So on the Saturday that the Boks battled England, I set off to La Fenice for my first live encounter with Brian Eno (I did see Bryan Ferry when he played in Cape Town a couple of years ago). It’s hard to describe how excited I felt and how fabulous it was. I mean, La Fenice itself is a monument to music, history, architecture and acoustics. It opened as an opera house in 1792, was destroyed by fire in 1836, reopened in 1837, was destroyed again in 1996 and reopened once more in 2003. The phoenix rose, again and again. It has hosted the works of virtually every famous composer, including Beethoven, Wagner, Rossini and Verdi. And now we can add Eno to that list.

Brian Eno (left) and Kristjan Järvi in Teatro La Fenice with the Baltic Sea Philharmonic.
Brian Eno (left) and Kristjan Järvi in Teatro La Fenice with the Baltic Sea Philharmonic.
Image: © FRED DE VRIES (top left) | © TWITTER

Entering the opera house is like walking into a 19th century fairy tale. Everything basks in a golden light. You feel a deep sense of history. The perfect way to let it all sink in is to nip from a glass of prosecco while watching the other lucky ones who have managed to get a ticket. Of course — I mean, this is Italy, this is Venezia — everyone came dressed to the nines, even the cool hipsters, clad in many classy shades of black. My seat was in row five, which meant the event evolved right before my eyes, close enough to see the expressions on the faces of the musicians who appeared on stage shortly after 8pm. They were part of the Baltic Sea Philharmonic conducted by Kristjan Järvi, a man with a wild mop of hair who came as close to a rock ’n’ roll star as a conductor could.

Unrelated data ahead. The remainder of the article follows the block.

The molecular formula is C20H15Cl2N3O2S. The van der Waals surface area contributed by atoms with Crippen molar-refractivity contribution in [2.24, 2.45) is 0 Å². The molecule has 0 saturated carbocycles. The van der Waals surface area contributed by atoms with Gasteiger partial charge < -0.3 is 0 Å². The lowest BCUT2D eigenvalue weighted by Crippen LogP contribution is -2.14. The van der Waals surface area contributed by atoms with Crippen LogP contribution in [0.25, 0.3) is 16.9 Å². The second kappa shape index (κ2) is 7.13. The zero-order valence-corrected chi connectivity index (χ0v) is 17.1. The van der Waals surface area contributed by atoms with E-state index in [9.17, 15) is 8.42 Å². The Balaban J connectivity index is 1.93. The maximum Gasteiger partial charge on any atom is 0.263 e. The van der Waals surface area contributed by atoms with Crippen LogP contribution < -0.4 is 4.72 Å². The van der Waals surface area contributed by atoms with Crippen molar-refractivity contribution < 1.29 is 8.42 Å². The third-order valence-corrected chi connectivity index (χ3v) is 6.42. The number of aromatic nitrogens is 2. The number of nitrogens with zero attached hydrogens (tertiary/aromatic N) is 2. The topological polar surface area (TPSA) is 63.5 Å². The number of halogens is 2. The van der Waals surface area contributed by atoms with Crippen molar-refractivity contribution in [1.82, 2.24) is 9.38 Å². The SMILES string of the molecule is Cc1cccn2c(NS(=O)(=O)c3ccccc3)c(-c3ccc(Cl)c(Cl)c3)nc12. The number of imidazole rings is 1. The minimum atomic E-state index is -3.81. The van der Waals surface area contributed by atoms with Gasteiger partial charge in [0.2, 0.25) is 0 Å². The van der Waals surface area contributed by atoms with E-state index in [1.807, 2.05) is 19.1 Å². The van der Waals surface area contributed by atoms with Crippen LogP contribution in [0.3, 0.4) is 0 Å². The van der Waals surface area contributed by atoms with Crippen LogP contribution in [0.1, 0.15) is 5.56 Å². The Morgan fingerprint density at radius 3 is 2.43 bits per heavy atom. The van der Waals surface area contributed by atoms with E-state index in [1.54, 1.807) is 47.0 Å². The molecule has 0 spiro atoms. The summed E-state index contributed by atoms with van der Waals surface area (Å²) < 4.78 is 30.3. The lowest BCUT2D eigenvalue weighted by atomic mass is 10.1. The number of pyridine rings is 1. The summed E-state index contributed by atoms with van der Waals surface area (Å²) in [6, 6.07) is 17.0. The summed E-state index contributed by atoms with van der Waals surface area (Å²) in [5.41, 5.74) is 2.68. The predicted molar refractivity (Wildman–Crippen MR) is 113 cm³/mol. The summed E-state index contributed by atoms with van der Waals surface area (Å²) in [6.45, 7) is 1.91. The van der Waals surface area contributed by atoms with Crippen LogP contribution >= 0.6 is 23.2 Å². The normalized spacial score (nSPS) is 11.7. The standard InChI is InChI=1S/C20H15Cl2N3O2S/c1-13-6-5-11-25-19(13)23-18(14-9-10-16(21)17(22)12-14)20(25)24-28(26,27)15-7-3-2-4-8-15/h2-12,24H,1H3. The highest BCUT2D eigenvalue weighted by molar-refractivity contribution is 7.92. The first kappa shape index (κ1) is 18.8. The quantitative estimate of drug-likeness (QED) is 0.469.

As the first song slowly built, more musicians entered the stage. When everyone was there I counted about 30, the full orchestra plus half a dozen rock and electronic musicians, including guitarist and long-time Eno collaborator Leo Abrahams and vocalist Melanie Pappenheim. I wasn’t sure what to expect. The programme promised that Eno would also be on stage. And then I saw him, an almost minute, bespectacled bald man with a white beard, dressed in a black T-shirt with a pink circle. And while the young classical musicians moved around the stage, taunted and directed by a spiderlike Järvi, Eno stood somewhat at the back, in the centre of the stage. And he sang. How I love his voice, still, nearly 50 years after he sang his “hit" Baby’s on Fire. He sounded warmer now, more melancholic, beautifully accompanied by the soprano of Pappenheim. Chicken skin music.

I remained spellbound for nearly two hours. The members of the orchestra, who kept moving on stage and did not use sheet music, cleverly played acoustic versions of the computer effects Eno uses in his studio work, every so often reaching a crescendo, showing the power of an orchestra in a proper opera house, which brought me close to tears. They played The Ship in a loose yet disciplined way, giving it the body and warmth that it lacks on the vinyl record. Then, when The Ship, including a beautiful rendition of I’m Set Free, was finished, they gave us By This River, my favourite song from Before and After Science, full of the kind of nature metaphors that Eno is so fond of. “Here we are/ Stuck by this river/ You and I/ Underneath a sky that's ever falling down, down, down/ Ever falling down.” When the song was finished, a vast, roaring silence descended over La Fenice.

He ended with There Were Bells a tune from last year’s FOREVERANDEVERNOMORE. It’s a lament to a world wrecked by war and disaster, sung by an elderly man who feels battered and baffled by all the misery humankind has managed to wreak upon itself. He didn’t mention Gaza, as he did a few days later during a performance in Utrecht, where he sat down “to cry". Maybe he didn’t want to spoil a perfect evening. But we all knew why he chose this song. “There were horns as loud as war that tore apart the sky/ There were storms and floods of blood, a human high/ Never mind, my love, let's wait for the dove/ Fly back to tell us there's a haven showing nigh/ There were those who ran away/ There were those who had to stay/ In the end, they all went the same way", he sang in a wary voice.

And then, or course, there was the long standing ovation.

Spotify playlist - Brian Eno